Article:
The man who just prostrated himself before me and confessed himself a sinner is back on his feet and embracing me. He has squatted and bowed before dozens of other sinners in this little candlelit cathedral, as have I, and both of us have worked up a sweat. Tomorrow our legs will ache. This is one strenuous way to get ready for Easter.

The “Forgiveness Vespers” service is how Orthodox churches embark upon Lent. Western Christians begin with ashes on their foreheads. Orthodox Christians begin with their foreheads on the floor.

The service marks a high point on the Orthodox calendar. Worshippers step reverently into the cathedral, knowing that tonight their church will “change keys” and enter a period whose mood they often describe as bright sadness. Prayers are rising before dusk, but sunlight has left the church by the time the old archbishop invites his people to draw near for a heart-to-heart. He begins to talk of forgiveness.

Their Lord, he tells them, pursued their reconciliation unto death. His sacrifice should move them to go about forgiving with urgency, outside the church as well as within. The archbishop’s counsel: If you aren’t willing to forgive, don’t bother with Lenten fasting. It would be pointless.

Finally, he makes a general confession himself. He admits, for example, that he has often been guilty of impatience. For that and other failings, he is sorry. “My brothers and sisters,” he says before prostrating himself, “forgive me.”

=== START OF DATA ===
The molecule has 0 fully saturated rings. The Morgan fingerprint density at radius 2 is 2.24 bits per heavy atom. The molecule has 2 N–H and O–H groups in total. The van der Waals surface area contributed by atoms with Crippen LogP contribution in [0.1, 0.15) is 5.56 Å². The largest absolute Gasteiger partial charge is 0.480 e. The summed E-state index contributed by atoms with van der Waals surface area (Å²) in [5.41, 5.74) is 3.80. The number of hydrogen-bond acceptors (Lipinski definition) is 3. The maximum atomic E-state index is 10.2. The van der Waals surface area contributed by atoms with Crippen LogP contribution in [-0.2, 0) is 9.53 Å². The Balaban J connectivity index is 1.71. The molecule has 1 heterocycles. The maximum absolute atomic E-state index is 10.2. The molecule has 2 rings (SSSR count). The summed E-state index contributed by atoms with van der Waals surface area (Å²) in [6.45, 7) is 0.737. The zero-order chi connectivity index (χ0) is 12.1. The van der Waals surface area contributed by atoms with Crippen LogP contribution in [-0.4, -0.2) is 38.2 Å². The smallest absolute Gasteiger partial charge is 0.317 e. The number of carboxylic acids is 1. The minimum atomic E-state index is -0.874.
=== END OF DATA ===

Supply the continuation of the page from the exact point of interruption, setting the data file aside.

And so begins the rite of forgiveness. Starting with the archbishop, the people form a receiving line that slowly winds around the church. Everyone prostrates himself or herself before every other person present, even strangers.

“Forgive me, a sinner,” each one says, and then bends low. The person opposite makes the same confession, the same gesture. Rising, they embrace and kiss. “God forgives, and I forgive,” each one says, or other words to that effect.

Because everyone participates, all inevitably stand face to face with those who know them best. Young fathers bow before their young children. Boyfriends and girlfriends ask one another’s forgiveness. A mother seeks pardon from her son. Husbands prostrate themselves before their wives, and vice versa. A few people, choked by emotion, cannot get the words out every time. Tears say what their tongues cannot.

Cynics may doubt the genuineness of all this; some doubt its necessity. One visitor a few years ago was bemused to see all those faces down and bottoms up. Keeping her seat, and her distance, at the back of the church, she quietly wondered aloud, “Do they really need that much forgiveness?”